I need to extend the chassis forward to accommodate this axle but also to make the mount for the slide rods so the extension will be brass and when well tested will be held in place by a combination of glue and two tapped screws conveniently already placed on the top and bottom of the M7 chassis.

 

As pretty much every thing other than the cross head is hidden behind the outside frame even though the original has a top and bottom slide bar I'm going to take advantage of the out side frames hiding every thing and only have a top slide bar which will give just a little bit more room for the front wheels but hopefully from the outside you wont be able to see any of this.

 

Trial and error I'm afraid chaps trial and error..

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Hello Dave, on the original this front axle is a fixed axle and although I originally thought of a bogie of some sort to help it through points or tight bends (though I wont be having anything less than second radius curves and medium points when I do build my railway) with the cylinders and slide rods there's just no room. So at this stage I'm looking to have a little bit of side to side "play" in the front axle maybe 1/2 mm either side to help with the track work. If this will work or not I'm not sure so its a voyage of discovery for me as well I'm afraid.

 

I need to extend the chassis forward to accommodate this axle but also to make the mount for the slide rods so the extension will be brass and when well tested will be held in place by a combination of glue and two tapped screws conveniently already placed on the top and bottom of the M7 chassis.

 

As pretty much every thing other than the cross head is hidden behind the outside frame even though the original has a top and bottom slide bar I'm going to take advantage of the out side frames hiding every thing and only have a top slide bar which will give just a little bit more room for the front wheels but hopefully from the outside you wont be able to see any of this.

 

Trial and error I'm afraid chaps trial and error..

You could consider the Hornby idea of "Steamroller" wheels, ie flat, wide with no flanges.

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Hmm good thought but I'm not keen on flange less wheels if there not meant to be there and to be honest I cant see it working on a 2-4-0 any way

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Hi there, like Andy, I've been away for a while. It's great to come back to see you are taking on a really good looking loco!  On the frame slots being slightly out of whack, did you cut the slots first and then cut the outside afterwards. If you do, it helps stop the material from moving around.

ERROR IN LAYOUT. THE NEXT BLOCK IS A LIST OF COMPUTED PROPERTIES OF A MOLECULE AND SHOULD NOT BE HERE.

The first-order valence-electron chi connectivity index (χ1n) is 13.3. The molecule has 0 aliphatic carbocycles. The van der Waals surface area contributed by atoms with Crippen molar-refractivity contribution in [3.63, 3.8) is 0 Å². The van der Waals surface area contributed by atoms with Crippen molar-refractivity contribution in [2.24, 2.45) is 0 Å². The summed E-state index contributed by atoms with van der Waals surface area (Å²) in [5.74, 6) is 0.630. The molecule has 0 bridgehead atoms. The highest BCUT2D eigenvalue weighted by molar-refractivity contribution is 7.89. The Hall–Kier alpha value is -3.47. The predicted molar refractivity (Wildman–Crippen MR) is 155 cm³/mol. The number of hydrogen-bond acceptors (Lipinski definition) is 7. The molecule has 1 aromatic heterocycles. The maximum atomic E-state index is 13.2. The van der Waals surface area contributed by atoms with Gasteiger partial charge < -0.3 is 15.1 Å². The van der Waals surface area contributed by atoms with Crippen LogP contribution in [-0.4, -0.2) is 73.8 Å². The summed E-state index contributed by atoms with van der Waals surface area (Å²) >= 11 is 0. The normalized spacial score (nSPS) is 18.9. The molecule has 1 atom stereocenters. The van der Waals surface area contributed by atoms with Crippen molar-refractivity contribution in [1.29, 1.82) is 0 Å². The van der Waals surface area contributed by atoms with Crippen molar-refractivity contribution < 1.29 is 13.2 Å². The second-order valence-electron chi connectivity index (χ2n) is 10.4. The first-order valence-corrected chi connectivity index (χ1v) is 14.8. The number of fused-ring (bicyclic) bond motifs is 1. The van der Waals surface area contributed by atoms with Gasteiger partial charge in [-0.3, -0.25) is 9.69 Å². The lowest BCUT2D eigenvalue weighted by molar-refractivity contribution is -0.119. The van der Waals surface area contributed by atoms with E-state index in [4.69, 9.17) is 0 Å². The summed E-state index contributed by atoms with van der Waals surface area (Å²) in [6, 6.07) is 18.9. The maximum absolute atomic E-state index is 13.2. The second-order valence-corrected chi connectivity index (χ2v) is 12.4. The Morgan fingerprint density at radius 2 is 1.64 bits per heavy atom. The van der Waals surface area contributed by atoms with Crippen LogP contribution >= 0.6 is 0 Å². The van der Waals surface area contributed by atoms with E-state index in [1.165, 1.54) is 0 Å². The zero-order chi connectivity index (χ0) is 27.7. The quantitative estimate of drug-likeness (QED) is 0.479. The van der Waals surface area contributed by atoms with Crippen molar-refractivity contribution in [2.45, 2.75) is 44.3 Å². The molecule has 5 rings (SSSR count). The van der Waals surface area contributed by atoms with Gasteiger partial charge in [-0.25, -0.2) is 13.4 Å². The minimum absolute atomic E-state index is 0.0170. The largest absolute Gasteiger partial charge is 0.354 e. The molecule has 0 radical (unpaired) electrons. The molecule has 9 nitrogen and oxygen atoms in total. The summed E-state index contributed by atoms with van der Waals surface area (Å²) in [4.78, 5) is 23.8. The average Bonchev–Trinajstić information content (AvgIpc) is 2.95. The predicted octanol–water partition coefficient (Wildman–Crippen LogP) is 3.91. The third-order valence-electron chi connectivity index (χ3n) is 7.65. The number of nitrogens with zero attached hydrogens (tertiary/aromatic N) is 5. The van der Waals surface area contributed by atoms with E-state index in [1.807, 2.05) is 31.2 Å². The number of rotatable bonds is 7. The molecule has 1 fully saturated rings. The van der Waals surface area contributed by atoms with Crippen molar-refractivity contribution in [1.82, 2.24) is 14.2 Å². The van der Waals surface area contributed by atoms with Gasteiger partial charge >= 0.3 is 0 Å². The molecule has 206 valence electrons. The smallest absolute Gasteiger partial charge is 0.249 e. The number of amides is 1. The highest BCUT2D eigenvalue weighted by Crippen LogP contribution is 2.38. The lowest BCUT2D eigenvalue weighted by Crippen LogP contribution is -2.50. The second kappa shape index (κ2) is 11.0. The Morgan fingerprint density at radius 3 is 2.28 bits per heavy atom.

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Hello Jason nice to hear from you again.

 

No like the dumb ------- I am  I drew the frame first and then added the cut outs which meant I could move the cutouts out the way but had to redraw the frame section just to take the 1.5mm out of the axle spacing then re position the cutouts though to be fair it only took a few minutes .

 

I had to redraw the frame as any attempt to compress it meant the whole frame was shortened making the front end where the cut out for the valve gear and the area where the cylinder will go to short as well.

 

To compensate for the compression the area between the valve gear cut out has been increased by 0.5mm and the cab lower side sheet has been increased by 1mm as well.

 

Having done a re cut and found its spot on against the chassis I can go with it as it is now. The only down side is I'm not getting a very clean cut with 20 thou plasticard, oh I know it doesn't go all the way through 20 thou but I used to be able to see the impressions on the reverse side of the plasticard but now I cant this is even with a new blade. I do wonder if its the make of plasticard as the one I'm using now seems to have a higher - how can I say? "soapy" Polyurethane feel about it where as the stuff I was using before felt a lot stiffer and would "snap" more easily and cleanly around the cut lines.

 

So I'm wondering if this is why the cuts are not so defined and deep as they were, maybe the more elastic nature of this plasticard means the blade pushes it into the tacky mat slightly and it springs back after.